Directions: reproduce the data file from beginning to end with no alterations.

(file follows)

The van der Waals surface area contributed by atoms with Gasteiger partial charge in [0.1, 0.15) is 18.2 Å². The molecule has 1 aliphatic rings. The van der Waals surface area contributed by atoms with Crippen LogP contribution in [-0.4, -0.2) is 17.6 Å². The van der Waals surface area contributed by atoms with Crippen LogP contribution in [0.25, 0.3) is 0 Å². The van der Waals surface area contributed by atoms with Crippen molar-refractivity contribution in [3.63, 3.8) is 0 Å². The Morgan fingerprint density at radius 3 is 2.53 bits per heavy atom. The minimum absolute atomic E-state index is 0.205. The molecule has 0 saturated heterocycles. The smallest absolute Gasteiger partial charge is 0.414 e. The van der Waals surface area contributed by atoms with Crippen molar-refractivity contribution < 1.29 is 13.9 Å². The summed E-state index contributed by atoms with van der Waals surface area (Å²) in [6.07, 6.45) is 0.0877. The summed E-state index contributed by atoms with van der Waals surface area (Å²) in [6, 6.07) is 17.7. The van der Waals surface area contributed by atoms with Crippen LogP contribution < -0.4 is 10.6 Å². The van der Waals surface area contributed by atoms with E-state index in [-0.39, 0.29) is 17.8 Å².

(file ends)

The van der Waals surface area contributed by atoms with Gasteiger partial charge in [0.1, 0.15) is 18.2 Å². The molecule has 1 aliphatic rings. The van der Waals surface area contributed by atoms with Crippen LogP contribution in [-0.4, -0.2) is 17.6 Å². The van der Waals surface area contributed by atoms with Crippen LogP contribution in [0.25, 0.3) is 0 Å². The van der Waals surface area contributed by atoms with Crippen molar-refractivity contribution in [3.63, 3.8) is 0 Å². The Morgan fingerprint density at radius 3 is 2.53 bits per heavy atom. The minimum absolute atomic E-state index is 0.205. The molecule has 0 saturated heterocycles. The smallest absolute Gasteiger partial charge is 0.414 e. The van der Waals surface area contributed by atoms with Crippen molar-refractivity contribution < 1.29 is 13.9 Å². The summed E-state index contributed by atoms with van der Waals surface area (Å²) in [6.07, 6.45) is 0.0877. The summed E-state index contributed by atoms with van der Waals surface area (Å²) in [6, 6.07) is 17.7. The van der Waals surface area contributed by atoms with Crippen LogP contribution < -0.4 is 10.6 Å². The van der Waals surface area contributed by atoms with E-state index in [-0.39, 0.29) is 17.8 Å².